Tom Plate says optimism among randomly sampled youth about the future of the China-US relationship, and the Donald Trump presidency, may well prove the power of positive thinking
Surprise! Few parents, perhaps including those in brand-adoring Asia, realise that Stanford University, on America’s sunny West Coast, is tougher for kids to get into than Princeton, Harvard or Yale. One star centre to which some of its best students – and faculty – gravitate is the Walter H. Shorenstein Asia-Pacific Research Centre (Aparc), in the heart of the campus. It focuses only on the Asia-Pacific, and no one does it better – whether Harvard or anyone else.
And so, given the fallout from President Donald Trump’s jaunt through Asia, and as I’d been previously invited by the research centre to hold forth on China-US relations, the moment to head up north from southern California had come.
True confession: put me in front of avid students, and I am the happiest clam in the harbour. During the session, one laser-sharp undergraduate, born in Vietnam, had a subtle China question that almost knocked me over. The first-year student inquired with indignation why I (allegedly) underrated her home country’s historic and heroic resilience to China’s aggression.
I managed to evade her total moral condemnation only by deploying Henry Kissinger’s famous quip about how one can do virtually anything successfully with the pragmatic Vietnamese – except invade them. She liked that.
At the end of the excellent 90 minutes, a brief opinion questionnaire I’d prepared was passed out to seminar attendees. Would relations deteriorate under Trump? Was war with China all but certain? And, if politicians on both sides of the Pacific could be kept from interfering in the bilateral relationship, would the American and Chinese people, even left to themselves, wind up with a better outcome?
I took their responses back to my university – Loyola Marymount (LMU) – and put the same triad of questions to my Asia class. Would there be significant differences of perspective? After all, the Stanford group weighed in much older – invited were faculty as well as other adult professionals from upscale Palo Alto, in addition to Stanford students; my Los Angeles sampling was comprised entirely of LMU students, aged 20 to 23.
Surprise again! There were hardly any significant differences. By a composite near landslide of 2-1, the vote was that relations with China would get better under the controversial Trump. Secondly, only 4 per cent felt war was all but certain. (Lopsided and inspirational.) And 78 per cent assessed that US-China relations would improve if only political figures on both sides would park their big egos elsewhere and leave everything to “the people”.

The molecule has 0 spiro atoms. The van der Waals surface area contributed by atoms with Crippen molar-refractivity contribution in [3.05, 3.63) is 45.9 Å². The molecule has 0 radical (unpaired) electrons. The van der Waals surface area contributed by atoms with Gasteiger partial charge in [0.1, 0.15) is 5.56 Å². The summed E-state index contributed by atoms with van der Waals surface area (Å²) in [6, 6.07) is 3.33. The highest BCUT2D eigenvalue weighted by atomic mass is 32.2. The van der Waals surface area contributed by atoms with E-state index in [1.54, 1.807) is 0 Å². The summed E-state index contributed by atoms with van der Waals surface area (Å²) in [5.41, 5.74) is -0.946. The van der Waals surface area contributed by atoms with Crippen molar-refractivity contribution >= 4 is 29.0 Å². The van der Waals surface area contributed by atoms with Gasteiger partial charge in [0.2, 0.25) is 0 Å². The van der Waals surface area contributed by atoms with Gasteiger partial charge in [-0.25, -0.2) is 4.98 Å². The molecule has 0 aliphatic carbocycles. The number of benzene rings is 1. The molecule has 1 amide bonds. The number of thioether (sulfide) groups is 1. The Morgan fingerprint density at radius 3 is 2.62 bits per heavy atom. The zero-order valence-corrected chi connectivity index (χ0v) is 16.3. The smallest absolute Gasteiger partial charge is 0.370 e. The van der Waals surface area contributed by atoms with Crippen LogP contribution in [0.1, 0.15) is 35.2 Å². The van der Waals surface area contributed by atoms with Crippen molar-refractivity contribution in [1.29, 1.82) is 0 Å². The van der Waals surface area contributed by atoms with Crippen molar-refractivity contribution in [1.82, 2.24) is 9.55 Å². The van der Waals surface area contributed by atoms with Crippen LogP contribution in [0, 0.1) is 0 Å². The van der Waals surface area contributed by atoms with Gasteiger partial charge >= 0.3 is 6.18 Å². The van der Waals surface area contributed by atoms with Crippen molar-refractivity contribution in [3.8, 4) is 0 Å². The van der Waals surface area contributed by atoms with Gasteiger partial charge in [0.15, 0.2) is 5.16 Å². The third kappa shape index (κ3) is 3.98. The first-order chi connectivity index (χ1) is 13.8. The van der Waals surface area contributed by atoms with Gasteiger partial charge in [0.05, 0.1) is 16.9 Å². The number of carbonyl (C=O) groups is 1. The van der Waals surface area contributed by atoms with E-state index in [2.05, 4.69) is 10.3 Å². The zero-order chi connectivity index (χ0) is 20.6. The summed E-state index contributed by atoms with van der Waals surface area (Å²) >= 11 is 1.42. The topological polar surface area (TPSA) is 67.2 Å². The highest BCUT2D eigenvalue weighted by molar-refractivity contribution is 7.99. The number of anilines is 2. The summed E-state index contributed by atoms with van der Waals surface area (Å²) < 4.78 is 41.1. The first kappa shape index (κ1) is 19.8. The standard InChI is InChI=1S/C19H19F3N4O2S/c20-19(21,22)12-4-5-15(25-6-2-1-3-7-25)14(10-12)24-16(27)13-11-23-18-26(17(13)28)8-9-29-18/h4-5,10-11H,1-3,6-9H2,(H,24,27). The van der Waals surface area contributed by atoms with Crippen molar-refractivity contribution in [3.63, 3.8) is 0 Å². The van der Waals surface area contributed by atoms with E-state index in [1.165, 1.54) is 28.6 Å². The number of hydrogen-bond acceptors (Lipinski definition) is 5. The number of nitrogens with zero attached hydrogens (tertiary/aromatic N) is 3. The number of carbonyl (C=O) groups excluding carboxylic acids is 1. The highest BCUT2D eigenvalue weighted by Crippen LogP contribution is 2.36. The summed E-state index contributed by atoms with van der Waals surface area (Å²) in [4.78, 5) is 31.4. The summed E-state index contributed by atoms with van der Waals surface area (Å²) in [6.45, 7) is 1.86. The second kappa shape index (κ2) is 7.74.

That seemed like genuine California dreaming to me, but what do I know? We so-called experts tend to get bogged down in the details of transpacific tensions  and differences – and they are serious ones. But it would be a happy notion indeed were the China-US relationship not so poisoned in American public opinion as to be beyond redemption – as suggested by these two campus groups informally and very unscientifically surveyed.
As for comparable mainland opinion, this is notoriously hard to gauge. Just as American polling establishments have been messing up – again and again their predictions miss the mark – scientifically solid opinion-taking in China is an even tougher pursuit.
Perhaps a touch more revealing, precisely because it is self-generated and random, are the views of the Chinese people in the heat of social media usage. While monitored by government censors, their social media is nonetheless so sprawling, robust and accessed that, at this point, it counts as virtually China’s “great wall” of self-reflection and revelation. (Westerners who think the Chinese people have utterly no thoughts of their own are very seriously misinformed.)
So a bright, bilingual mainland-born LMU student undertook a survey of Chinese social media opinion of post-trip Trump. Like my quickie polls, this was no rigorous social-science sampling. But it was an honest snapshot – and the results were similarly unexpected.
It turns out that the Chinese like what they see of Trump because he is so atypical. Social media users, discouraged from expressing blatant political views, tend to depict him as a TV star and “web celebrity”, with “funny facial expressions” and “using interesting words”.
Reports my researcher: “For these people, Trump is not a negative character for China. He seems really funny and he is nothing like other serious presidents. For them, that seems a big plus.”
Not everyone was positive, of course. Some worried that businessman Trump is one sly fox of a trade exploiter; some referred to the Chinese saying: “A weasel paying a New Year’s call to a chicken, with no good intentions.”
They view Trump as not stupid but worry that he will drag China into the complicated North Korea issue even more.
But, on the whole, the TV star image of Trump appears to be playing nicely in China, notably better than the dreary picture presented by the East Coast US news media.
What I learned last week was no more than a split-second snapshot of the moment, at the end of the day no more conclusive or predictive than is – say – the Dow Jones Industrial stock average at midday.
But for those of us who like to stay positive about the China-America relationship, a bit of sunshine cannot be so bad for our sense of balance. Professor Gi-Wook Shin, the Aparc director, lifted his eyebrows as high as mine over the apparent optimism, in north and south California. Positive thinking can generate a power all its own.
Columnist and professor Tom Plate, whose recent book on China is Yo-Yo Diplomacy, thanks LMU Asia Media staffers Deng Yuchan and Yi Ning Wong for their assistance